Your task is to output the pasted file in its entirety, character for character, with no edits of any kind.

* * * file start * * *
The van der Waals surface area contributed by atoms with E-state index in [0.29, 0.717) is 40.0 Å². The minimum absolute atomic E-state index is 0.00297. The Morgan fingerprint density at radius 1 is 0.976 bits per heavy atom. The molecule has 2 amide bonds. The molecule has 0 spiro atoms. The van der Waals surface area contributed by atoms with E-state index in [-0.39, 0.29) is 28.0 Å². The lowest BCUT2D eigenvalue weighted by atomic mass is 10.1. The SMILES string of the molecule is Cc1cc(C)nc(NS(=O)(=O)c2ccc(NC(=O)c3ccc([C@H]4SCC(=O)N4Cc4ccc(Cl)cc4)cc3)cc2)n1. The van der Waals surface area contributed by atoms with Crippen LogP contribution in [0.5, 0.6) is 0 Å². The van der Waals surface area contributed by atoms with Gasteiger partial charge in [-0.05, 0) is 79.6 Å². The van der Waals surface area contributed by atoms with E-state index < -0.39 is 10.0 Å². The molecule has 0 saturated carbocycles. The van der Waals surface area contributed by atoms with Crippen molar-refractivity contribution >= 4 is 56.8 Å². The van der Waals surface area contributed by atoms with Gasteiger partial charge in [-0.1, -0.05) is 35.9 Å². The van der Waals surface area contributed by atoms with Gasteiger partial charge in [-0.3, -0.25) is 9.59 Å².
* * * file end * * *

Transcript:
The van der Waals surface area contributed by atoms with E-state index in [0.29, 0.717) is 40.0 Å². The minimum absolute atomic E-state index is 0.00297. The Morgan fingerprint density at radius 1 is 0.976 bits per heavy atom. The molecule has 2 amide bonds. The molecule has 0 spiro atoms. The van der Waals surface area contributed by atoms with E-state index in [-0.39, 0.29) is 28.0 Å². The lowest BCUT2D eigenvalue weighted by atomic mass is 10.1. The SMILES string of the molecule is Cc1cc(C)nc(NS(=O)(=O)c2ccc(NC(=O)c3ccc([C@H]4SCC(=O)N4Cc4ccc(Cl)cc4)cc3)cc2)n1. The van der Waals surface area contributed by atoms with Crippen LogP contribution in [0.5, 0.6) is 0 Å². The van der Waals surface area contributed by atoms with Gasteiger partial charge in [-0.05, 0) is 79.6 Å². The van der Waals surface area contributed by atoms with E-state index < -0.39 is 10.0 Å². The molecule has 0 saturated carbocycles. The van der Waals surface area contributed by atoms with Crippen molar-refractivity contribution >= 4 is 56.8 Å². The van der Waals surface area contributed by atoms with Gasteiger partial charge in [-0.1, -0.05) is 35.9 Å². The van der Waals surface area contributed by atoms with Gasteiger partial charge in [-0.3, -0.25) is 9.59 Å².